Entertainment » Movies


by Michael  Cox
EDGE Media Network Contributor
Friday Apr 25, 2014

Somewhere deep within all of us we feel that we are "fuckin' brilliant," better than the rather mediocre life we lead and maybe even too good for our rather mediocre partner. "Once" has become an indy film hit because it captures the dream of the independent artist and the angst filled soul.

When festivals like Sundance started paying attention to "Once," every bloke with a video camera who considers himself an independent filmmaker did as well.

The film was an early example of video transferred to film for distribution, and it looked much better than "Pieces of April" or "Tadpole" because it was shot on HDV.

Here was a movie shot for only a $160,000 with a pro-sumer video camera. It was shot with long lenses and natural light on the streets of Dublin. Producers didn't pay for film permits, they used non-professional actors and often the extras didn't even know they were being filmed.

"If 'Once' can be successful," thought the average person, "with a camera that cost between $2,000 and $4,000, I could buy that camera and do what they did." But "Once" is more than just part of a technical revolution; the narrative was custom built for the artist/dreamer.

A nameless Dublin busker (he's simply called "Guy," Glen Hansard) meets an odd Czech immigrant flower seller ("Girl," Markéta Irglová) and mistakes her persistent friendliness for flirting. But when he asks her to spend the night she tells him to fuck off.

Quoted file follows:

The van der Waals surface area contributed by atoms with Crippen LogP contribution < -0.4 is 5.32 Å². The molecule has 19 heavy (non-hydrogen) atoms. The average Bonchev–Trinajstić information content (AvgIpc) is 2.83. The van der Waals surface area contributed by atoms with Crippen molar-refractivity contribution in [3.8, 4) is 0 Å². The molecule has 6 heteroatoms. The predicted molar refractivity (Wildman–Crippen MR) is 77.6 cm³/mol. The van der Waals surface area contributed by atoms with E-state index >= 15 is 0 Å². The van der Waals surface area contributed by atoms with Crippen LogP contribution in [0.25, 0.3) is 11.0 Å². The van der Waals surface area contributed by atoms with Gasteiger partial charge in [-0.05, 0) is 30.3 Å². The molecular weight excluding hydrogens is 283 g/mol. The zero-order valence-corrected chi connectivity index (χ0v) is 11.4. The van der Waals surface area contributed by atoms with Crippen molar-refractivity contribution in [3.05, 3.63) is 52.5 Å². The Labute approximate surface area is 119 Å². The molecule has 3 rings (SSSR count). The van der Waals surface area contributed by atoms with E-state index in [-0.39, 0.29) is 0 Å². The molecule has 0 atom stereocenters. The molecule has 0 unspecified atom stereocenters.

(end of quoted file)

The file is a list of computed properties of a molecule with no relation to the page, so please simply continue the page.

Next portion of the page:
She's married to a man in the Czech Republic and has daughter. He is separated from his partner and doesn't really want to go into the reasons why, so romance is not in the stars for them, but they connect musically.

She continues to encourage him as an artist, and they set out to make a demo CD. The flirtation continues as well. Though the romance seems it will always be angst filled and unrequited, they give each other something much more than a traditional coupling. She brings him to the precipice of a successful career, and he finds a way to give her something that just may encourage her own musical career.

What "Once" has that the average indy filmmaker doesn't is the phenomenal music of Glen Hansard and Markéta Irglová, which composes about 60% of the drama's 85 minutes and won an Academy Award, Grammy Awards, (and, with the release of the Broadway musical, Tonys too.)

Director John Carney, a musician himself, became friends with the lead actor while working as a bassist for Hansard's band The Frames. Though Carney originally wanted an actor to play the role (Cillian Murphy), his casting of the films songwriters in the leading roles was one of the best things to come out of the years of development this movie went though before it was produced.

Carney let his actors improvise much of the script, and an important revelation in the story comes out of this spontaneous discovery. (But only people who speak Czech can discover this, as the revelation isn't subtitled.) This is one of the many fascinating things about the process you can learn when you watch the special features: two making-of documentaries ("More Guy, More Girl" and "Making of a Modern Day Musical") and commentaries with John Carney, Glen Hansard and Markéta Irglová.

How does "Once," a movie shot on HDV in 1080i then uprezzed to 35mm film, look on a 1080p transfer in 1.84:1 aspect ratio? Not bad actually. This film isn't trying to have a sleek Hollywood picture. The handheld camera and the other naturalistic qualities of the film make it look more like a documentary than a feature film. And for this movie that works marvelously.


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